A method is presented for estimating the energy yield of photovoltaic (PV) modules at arbitrary locations in a large geographical area.
The method applies a mathematical model for the energy performance of PV modules as a function of in-plane irradiance and module
temperature and combines this with solar irradiation estimates from satellite data and ambient temperature values from ground station
measurements. The method is applied to three different PV technologies: crystalline silicon, CuInSe2 and CdTe based thin-film technology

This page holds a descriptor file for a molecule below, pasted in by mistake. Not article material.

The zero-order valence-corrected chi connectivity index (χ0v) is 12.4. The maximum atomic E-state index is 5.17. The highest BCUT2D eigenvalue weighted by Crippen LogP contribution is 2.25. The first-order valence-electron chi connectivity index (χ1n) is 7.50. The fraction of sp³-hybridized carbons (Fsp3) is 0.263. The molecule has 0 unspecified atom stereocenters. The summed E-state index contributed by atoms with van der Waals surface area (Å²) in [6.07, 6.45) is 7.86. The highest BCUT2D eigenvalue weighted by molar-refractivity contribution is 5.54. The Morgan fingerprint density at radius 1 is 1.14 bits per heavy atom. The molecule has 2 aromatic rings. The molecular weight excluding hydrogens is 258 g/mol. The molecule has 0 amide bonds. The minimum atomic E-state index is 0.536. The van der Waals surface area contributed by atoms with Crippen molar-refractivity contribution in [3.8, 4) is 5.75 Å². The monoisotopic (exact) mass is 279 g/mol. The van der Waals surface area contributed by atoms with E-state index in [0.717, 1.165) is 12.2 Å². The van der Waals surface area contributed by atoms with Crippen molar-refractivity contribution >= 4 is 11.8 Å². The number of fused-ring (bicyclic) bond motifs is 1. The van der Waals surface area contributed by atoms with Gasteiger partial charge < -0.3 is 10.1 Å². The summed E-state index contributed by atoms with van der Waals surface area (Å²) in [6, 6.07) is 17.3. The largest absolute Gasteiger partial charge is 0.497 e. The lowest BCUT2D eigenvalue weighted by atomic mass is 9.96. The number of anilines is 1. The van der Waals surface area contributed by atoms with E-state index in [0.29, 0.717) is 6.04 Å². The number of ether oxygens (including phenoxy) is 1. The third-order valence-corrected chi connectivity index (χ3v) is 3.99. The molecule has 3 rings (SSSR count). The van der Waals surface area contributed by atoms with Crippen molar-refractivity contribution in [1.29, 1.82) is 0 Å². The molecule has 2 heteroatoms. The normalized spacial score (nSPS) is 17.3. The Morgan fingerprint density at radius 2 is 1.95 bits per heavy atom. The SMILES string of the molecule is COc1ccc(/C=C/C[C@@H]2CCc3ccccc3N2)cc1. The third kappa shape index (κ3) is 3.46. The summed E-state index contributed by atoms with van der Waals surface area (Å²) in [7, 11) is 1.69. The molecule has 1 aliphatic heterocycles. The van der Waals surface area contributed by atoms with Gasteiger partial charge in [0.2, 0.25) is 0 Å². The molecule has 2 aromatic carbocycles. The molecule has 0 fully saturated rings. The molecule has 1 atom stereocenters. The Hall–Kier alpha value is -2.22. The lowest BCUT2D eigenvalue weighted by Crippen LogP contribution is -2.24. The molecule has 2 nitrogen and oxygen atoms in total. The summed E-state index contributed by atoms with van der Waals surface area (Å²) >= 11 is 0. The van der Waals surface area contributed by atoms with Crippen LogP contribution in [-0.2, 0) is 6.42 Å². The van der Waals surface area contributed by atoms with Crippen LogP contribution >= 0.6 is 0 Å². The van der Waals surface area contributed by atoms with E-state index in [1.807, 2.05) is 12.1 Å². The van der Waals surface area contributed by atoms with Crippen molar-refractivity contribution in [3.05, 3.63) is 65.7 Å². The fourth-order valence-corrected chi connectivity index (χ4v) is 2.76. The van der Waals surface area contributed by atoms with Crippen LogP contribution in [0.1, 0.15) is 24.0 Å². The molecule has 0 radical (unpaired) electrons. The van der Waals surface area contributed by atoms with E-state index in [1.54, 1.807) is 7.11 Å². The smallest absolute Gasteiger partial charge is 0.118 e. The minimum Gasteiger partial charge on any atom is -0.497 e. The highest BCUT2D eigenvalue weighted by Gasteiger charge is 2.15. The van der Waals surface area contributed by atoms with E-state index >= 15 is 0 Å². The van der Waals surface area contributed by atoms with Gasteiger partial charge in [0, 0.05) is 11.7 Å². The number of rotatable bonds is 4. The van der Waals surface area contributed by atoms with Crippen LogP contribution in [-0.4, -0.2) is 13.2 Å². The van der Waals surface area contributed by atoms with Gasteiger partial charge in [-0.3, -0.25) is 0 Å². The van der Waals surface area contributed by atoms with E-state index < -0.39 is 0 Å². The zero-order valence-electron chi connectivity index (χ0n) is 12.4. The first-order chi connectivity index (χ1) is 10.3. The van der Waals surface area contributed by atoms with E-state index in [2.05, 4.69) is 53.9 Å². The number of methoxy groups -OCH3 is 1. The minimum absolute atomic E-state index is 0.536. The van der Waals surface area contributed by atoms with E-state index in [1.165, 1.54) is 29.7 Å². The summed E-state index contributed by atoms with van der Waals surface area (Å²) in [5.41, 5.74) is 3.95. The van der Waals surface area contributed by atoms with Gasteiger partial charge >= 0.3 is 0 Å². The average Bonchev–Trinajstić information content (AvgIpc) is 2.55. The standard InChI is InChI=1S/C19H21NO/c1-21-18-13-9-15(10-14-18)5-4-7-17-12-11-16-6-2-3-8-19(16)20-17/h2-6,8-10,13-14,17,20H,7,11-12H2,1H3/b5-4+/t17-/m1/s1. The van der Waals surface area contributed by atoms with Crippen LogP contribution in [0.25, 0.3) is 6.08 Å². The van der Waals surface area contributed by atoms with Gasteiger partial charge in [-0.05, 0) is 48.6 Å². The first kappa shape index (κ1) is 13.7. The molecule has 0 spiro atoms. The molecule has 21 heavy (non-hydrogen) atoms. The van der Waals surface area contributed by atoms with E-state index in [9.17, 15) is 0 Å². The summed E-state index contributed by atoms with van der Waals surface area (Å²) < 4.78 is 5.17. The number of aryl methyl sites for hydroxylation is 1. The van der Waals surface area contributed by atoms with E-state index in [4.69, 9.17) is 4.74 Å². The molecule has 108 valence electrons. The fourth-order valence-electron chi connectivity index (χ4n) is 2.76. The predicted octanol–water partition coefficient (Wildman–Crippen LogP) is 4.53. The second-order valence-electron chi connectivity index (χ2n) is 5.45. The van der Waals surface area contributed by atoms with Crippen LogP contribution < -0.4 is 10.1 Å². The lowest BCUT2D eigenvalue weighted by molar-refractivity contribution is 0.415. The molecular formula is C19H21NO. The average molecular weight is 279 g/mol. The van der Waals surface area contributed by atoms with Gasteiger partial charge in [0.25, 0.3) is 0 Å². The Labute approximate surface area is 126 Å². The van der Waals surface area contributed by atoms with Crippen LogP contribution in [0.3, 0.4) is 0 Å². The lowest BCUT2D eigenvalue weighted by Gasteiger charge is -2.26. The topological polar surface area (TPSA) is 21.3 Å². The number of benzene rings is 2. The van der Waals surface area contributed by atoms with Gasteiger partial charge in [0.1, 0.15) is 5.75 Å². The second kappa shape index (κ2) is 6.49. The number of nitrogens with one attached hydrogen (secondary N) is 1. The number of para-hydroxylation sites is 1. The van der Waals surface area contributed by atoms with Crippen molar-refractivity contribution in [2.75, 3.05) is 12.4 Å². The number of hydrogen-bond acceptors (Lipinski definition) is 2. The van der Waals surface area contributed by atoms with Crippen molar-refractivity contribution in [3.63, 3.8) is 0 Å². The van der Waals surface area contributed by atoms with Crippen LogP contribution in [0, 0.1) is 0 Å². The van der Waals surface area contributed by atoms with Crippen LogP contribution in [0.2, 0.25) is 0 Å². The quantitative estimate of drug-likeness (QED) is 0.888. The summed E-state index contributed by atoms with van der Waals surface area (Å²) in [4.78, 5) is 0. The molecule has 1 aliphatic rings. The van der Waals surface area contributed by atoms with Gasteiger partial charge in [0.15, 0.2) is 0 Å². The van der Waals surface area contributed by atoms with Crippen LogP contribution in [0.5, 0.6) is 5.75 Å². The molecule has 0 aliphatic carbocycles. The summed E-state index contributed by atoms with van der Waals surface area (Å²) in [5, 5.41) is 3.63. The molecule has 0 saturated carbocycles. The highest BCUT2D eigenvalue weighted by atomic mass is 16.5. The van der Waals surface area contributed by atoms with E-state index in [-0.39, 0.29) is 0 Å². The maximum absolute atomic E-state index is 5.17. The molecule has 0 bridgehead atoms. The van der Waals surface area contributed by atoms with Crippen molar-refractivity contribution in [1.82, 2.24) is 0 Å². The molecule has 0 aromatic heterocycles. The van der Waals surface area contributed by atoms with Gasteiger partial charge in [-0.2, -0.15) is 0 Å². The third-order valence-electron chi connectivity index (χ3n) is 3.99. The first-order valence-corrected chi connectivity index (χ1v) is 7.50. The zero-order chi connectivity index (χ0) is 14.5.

in order to map their performance in fixed installations across most of Europe and to identify and quantify regional performance
factors. It is found that there is a clear technology dependence of the geographical variation in PV performance. It is also shown that
using long-term average values of irradiance and temperature leads to a systematic positive bias in the results of up to 3%. It is suggested to use joint probability density functions of temperature and irradiance to overcome this bias.